Creating NSX API Calls with PowerShell

I’ve been spending a fair amount of time working with Python for API calls to various things and wondered how easy it would be in PowerShell. Although I’m familiar with the [net.webRequest] method, it’s a bit clunky for PowerShell and is not a cmdlet.

Fortunately, PowerShell 3.0 and later ships with two similar yet different commands: Invoke-WebRequest and Invoke-RestMethod. From what I can tell, the main difference is that Invoke-RestMethod returns the content of the results while Invoke-WebRequest returns all sorts of information (status, headers, etc.).

Armed with Invoke-WebRequest, I decided to start with a simple call to NSX Manager to retrieve some handy data from my controllers. Although I wrote a fair bit about NSX APIs in my Working with NSX blog series, this is my first PowerShell cmdlet that calls the NSX API, so it’s a bit of a “first run” for me. I’m hoping that it will be an example to build upon for your scripts and mine. You can view the code and my comments below, or download it from my Scripts repo on GitHub.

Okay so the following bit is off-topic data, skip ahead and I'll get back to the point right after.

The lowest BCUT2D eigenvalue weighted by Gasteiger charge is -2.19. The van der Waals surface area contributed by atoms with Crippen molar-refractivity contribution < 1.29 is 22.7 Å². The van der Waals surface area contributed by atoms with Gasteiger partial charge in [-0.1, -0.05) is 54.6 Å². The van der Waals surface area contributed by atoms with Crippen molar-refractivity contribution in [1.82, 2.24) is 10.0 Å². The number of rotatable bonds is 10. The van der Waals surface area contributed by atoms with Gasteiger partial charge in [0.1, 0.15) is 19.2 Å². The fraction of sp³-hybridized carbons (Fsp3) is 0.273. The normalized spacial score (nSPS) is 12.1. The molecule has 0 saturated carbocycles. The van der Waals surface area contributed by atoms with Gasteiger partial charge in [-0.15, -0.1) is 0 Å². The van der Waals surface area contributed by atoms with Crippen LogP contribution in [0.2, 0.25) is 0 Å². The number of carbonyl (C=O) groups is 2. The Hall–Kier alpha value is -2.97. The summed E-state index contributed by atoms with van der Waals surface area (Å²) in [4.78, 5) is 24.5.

Get-NSXControllers

  • Lines 29-41: Useful if you’re using PowerShell version 4 and have do not trust the certificate issued by the server. Feel free to comment out for real world scenarios where you do trust it.
  • Line 44: Basic auth requires a Base64 string of username:password.
  • Line 45: This creates the key:value pair (System.Collections.Hashtable) for the header request. This simple GET request just needs an Authorization key.
  • Line 48: The specific URI of what I’m trying to gather; in this case, it’s controller data.
  • Line 51: I define $rxml as an xml class to make parsing the content easier later.
  • Lines 54-65: A simple splat to pull in some interesting data. There’s mountains of values you can pull in.
  • Line 67: The results are pumped into the console window with a format table (ft). Nothing fancy; you can make it do more interesting things if you want. :)